Coders at Work: Reflections on the Craft of Programming Kindle Edition

4.3 out of 5 stars 80 customer reviews
ISBN-13: 978-1430219484
ISBN-10: 1430219483
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Editorial Reviews

About the Author

Peter Seibel is a serious developer of long standing. In the early days of the Web, he hacked Perl for Mother Jones and Organic Online. He participated in the Java revolution as an early employee at WebLogic which, after its acquisition by BEA, became the cornerstone of the latter's rapid growth in the J2EE sphere. He has also taught Java programming at UC Berkeley Extension. He is the author of Practical Common LISP from Apress.

Product Details

  • File Size: 4081 KB
  • Print Length: 632 pages
  • Publisher: Apress; 2009 edition (September 16, 2009)
  • Publication Date: September 16, 2009
  • Language: English
  • ASIN: B002RHN7RM
  • Text-to-Speech: Enabled
  • X-Ray:
  • Word Wise: Enabled
  • Lending: Not Enabled
  • Enhanced Typesetting: Not Enabled
  • Amazon Best Sellers Rank: #565,454 Paid in Kindle Store (See Top 100 Paid in Kindle Store)
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Customer Reviews

Top Customer Reviews

By Brian Carper on September 16, 2009
Format: Paperback
If you are a person who cares at all about the art, craft, or science of software development, you will not be able to put this book down.

Seibel (a hacker-turned-writer himself) talked to some big names in our field. Topics covered include: How do you learn to be a programmer? How do you perfect your skills? How important is formal education? Which programming languages are good and which are terrible? What kinds of tools do great programmers use? (Which text editors? IDEs? Debuggers?) How do you reason about a program, bottom-up or top-down? What's the best way to collaborate with other coders? etc. etc.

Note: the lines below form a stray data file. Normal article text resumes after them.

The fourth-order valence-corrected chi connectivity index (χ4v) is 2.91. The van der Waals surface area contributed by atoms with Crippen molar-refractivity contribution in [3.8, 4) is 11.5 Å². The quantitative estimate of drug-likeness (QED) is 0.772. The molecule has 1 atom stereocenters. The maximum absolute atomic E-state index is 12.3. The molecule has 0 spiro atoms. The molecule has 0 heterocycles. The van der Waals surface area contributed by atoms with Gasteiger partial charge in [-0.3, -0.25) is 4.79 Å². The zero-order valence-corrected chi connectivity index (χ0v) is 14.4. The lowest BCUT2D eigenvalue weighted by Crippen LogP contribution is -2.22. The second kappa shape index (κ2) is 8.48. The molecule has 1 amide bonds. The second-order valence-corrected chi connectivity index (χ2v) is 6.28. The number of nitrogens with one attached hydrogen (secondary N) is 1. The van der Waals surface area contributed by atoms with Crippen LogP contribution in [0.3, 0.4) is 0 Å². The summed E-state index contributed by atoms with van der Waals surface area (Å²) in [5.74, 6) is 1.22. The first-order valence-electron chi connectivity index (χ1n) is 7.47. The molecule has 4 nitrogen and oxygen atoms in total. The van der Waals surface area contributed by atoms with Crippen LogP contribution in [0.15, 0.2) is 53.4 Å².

As you might expect, the interviewees agree in some areas and wildly disagree in others, but there are insights aplenty. Some answers may surprise you, like how many of these coders shun formal debuggers and use mostly print statements, or how many of them shun IDEs for Emacs (or even pen-and-paper).

Aside from the broad questions, Seibel gets the interviewees to open up about what it was like to work on the projects they are famous for. These stories are engaging and entertaining. Any coder who has stayed up till 4AM squashing bugs will find kindred spirits in these books. And the stories are somehow inspiring, as you realize that even great programmers suffer through the same frustrations and ups and downs that all of the rest of us go through.

Those interviewed also share insights into what they think of our modern world of programming. Most agree that we live in complicated and troubled times as we battle layer upon layer of software complexity. This book has lessons to be learned from the very brief history of our field, and advice for the future ("Keep it simple!").
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Format: Paperback
Imagine a really good episode of "60 Minutes" dedicated to each programmer in this book. Well, this book is better.

The first questions asked of each interviewee serve to set the stage; "How did you get into programming". The detailed answers given allow the reader to relate to the interviewee as an individual. Did they fall into programming by accident as part of their existing job? Did they train to be a programmer? Did they start on a Lisp machine or an Atari 800?